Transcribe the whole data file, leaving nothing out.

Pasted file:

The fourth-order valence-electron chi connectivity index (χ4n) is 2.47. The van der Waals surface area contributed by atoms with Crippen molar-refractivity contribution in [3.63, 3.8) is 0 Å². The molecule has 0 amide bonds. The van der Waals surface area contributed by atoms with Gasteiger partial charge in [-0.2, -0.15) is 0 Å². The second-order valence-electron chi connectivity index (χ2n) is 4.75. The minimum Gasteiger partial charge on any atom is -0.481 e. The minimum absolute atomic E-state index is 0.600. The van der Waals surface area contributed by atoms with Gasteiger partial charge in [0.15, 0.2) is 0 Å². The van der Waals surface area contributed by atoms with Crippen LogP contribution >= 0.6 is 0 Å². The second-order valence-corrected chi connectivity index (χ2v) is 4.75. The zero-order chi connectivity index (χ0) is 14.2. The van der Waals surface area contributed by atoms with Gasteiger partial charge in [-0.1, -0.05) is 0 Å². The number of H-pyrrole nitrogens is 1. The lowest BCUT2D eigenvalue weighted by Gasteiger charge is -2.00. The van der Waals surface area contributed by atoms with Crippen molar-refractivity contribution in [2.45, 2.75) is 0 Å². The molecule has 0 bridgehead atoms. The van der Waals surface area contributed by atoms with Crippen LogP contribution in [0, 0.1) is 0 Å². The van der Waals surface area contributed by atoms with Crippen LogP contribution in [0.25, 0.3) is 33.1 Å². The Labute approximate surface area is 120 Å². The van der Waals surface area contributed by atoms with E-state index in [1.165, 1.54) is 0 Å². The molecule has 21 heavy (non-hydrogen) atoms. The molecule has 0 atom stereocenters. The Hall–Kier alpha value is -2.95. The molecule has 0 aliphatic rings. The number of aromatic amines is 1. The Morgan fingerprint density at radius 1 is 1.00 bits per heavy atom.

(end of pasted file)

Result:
The fourth-order valence-electron chi connectivity index (χ4n) is 2.47. The van der Waals surface area contributed by atoms with Crippen molar-refractivity contribution in [3.63, 3.8) is 0 Å². The molecule has 0 amide bonds. The van der Waals surface area contributed by atoms with Gasteiger partial charge in [-0.2, -0.15) is 0 Å². The second-order valence-electron chi connectivity index (χ2n) is 4.75. The minimum Gasteiger partial charge on any atom is -0.481 e. The minimum absolute atomic E-state index is 0.600. The van der Waals surface area contributed by atoms with Gasteiger partial charge in [0.15, 0.2) is 0 Å². The van der Waals surface area contributed by atoms with Crippen LogP contribution >= 0.6 is 0 Å². The second-order valence-corrected chi connectivity index (χ2v) is 4.75. The zero-order chi connectivity index (χ0) is 14.2. The van der Waals surface area contributed by atoms with Gasteiger partial charge in [-0.1, -0.05) is 0 Å². The number of H-pyrrole nitrogens is 1. The lowest BCUT2D eigenvalue weighted by Gasteiger charge is -2.00. The van der Waals surface area contributed by atoms with Crippen molar-refractivity contribution in [2.45, 2.75) is 0 Å². The molecule has 0 bridgehead atoms. The van der Waals surface area contributed by atoms with Crippen LogP contribution in [0, 0.1) is 0 Å². The van der Waals surface area contributed by atoms with Crippen LogP contribution in [0.25, 0.3) is 33.1 Å². The Labute approximate surface area is 120 Å². The van der Waals surface area contributed by atoms with E-state index in [1.165, 1.54) is 0 Å². The molecule has 21 heavy (non-hydrogen) atoms. The molecule has 0 atom stereocenters. The Hall–Kier alpha value is -2.95. The molecule has 0 aliphatic rings. The number of aromatic amines is 1. The Morgan fingerprint density at radius 1 is 1.00 bits per heavy atom.